Shane and Kane in the hospital wasn't the worst thing I'd ever seen. Shane got another laugh out of us when he responded to a brutal initial beatdown with a loud, unconcerned "Oh... man!" but they steered away from anything too hokey here, and focused on the hatred between the two, which should honestly be the real point anyway. On that same page, how long has it been since we saw anyone in a vulnerable position like this WITHOUT getting assaulted or surprised at one point or another? Variety is the spice of life, so let's kick it up another notch.

It seemed a little strange that Conway and Dupree, the two heavily bandaged members of La Resistance, were involved in the physicalities last night while Grenier appeared unhurt and stood uselessly on the floor. This match was poor. None of these guys are going anywhere fast in the current scheme, and share a need of serious character overhauls.

Even though I still love Evolution and I've made an effort not to make any blind judgments on Triple H, I've got to admit the way he walked out of WWE for a couple weeks really blew. Here's a guy who had a chance to help create a new star or further establish an old one, to give back to the business he's supposedly so fond of, by working some sort of injury angle to explain his absence from the show in the coming weeks. Instead, he squashed three nobodies, grabbed a mic and basically announced he'd let RAW decay in his wake, and then return to save us all from ourselves in about a month. Don't do us any favors, Trips. The match was lame, with the rookies actually gathering much of the offense (and subsequently killing the match) before Trips hit his finisher and dragged the Nature Boy on top of Maven. There's so much wrong with the way that ended, I don't even know where to begin.

I didn't exactly piss myself with happiness for the Rock's promo last night. If anything, it slightly disturbed me. The guy's slowly regressing back into the bland, catchphrase-dependent bore who was forced to turn heel by the audience at RAW's tenth anniversary... which is a far cry from the tremendously reinvented man he became for a few months before and after WrestleMania this year. He still seems like he'd be a really fun guy to hang out with, sure, but he's just not a compelling wrestling personality when he acts like that. Didn't help the show, but I suppose it didn't hinder it either.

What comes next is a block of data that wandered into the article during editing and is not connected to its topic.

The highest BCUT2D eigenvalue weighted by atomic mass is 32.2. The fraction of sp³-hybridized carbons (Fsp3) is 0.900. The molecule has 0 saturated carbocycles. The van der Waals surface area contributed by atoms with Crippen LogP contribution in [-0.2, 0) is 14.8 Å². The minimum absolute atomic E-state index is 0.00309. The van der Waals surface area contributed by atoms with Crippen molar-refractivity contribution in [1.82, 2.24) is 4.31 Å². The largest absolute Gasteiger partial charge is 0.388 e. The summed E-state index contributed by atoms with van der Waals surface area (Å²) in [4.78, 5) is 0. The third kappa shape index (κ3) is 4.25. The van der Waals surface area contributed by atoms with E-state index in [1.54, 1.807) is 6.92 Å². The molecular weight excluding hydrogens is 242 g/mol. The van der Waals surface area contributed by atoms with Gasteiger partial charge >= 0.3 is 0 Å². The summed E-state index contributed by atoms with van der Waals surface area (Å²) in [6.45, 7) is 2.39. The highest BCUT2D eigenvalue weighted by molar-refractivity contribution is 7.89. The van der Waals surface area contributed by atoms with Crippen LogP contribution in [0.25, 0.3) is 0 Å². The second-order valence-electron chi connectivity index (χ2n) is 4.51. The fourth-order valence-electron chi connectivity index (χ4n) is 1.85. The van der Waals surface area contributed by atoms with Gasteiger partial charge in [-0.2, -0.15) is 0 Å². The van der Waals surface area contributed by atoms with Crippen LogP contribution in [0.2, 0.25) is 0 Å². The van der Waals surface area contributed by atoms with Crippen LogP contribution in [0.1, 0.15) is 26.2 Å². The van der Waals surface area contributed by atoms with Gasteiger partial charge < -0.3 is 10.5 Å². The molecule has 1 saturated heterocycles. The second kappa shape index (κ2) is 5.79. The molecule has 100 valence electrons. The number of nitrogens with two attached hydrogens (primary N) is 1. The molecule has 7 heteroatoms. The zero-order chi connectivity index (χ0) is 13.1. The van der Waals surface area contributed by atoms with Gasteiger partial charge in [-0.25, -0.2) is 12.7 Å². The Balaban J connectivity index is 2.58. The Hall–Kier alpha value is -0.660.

I thought Jericho actually had a chance in the main event, since Goldberg's name seemed to be written on a piece of masking tape and then stuck to the bottom of the title belt, but I'm not pissed off that he did the job either. Y2J once again looked like the smartest guy in wrestling, working over the champion's one visible weak spot after a nasty-looking spear into the ring steps. And, aside from the jackhammer that ended the match, Goldie did a commendable job of selling it through the entire match too. There were a couple really strange moments, like when Goldberg didn't see Chris charging from behind him and, as such, didn't step out of the way to force Jericho's offense to hit Bischoff instead. So Y2J "covered" by nailing his boss with a forearm shot that could in no way be misconstrued as being aimed at Goldberg.

It was a good match, especially for free TV, though and I'l' give it credit for that. I especially enjoyed the ending, as Austin KOed his fellow General Manager without provocation and Coach made a point of noticing it. I'm telling you, this storyline between Jericho and Austin hasn't even really begun yet. I like where they're going with it. A lot.

Thinking positively, this had a very strong women's match, a nice TV main event and the beginning of an angle that's got me very interested. It's below average, sure, but not by much. I'm glad to see the well hasn't completely run dry after the latest brand-exclusive PPV effort, and I'm anticipating that ladder match next week. I could still do with a more well rounded program, but this was a positive step.

On a scale of 1 to 10, where 1 is poor and 10 is amazing...
Overall Score: 4.7

Saturday, September 20, 2003

The World's Greatest WWE Unforgiven 2003 Preview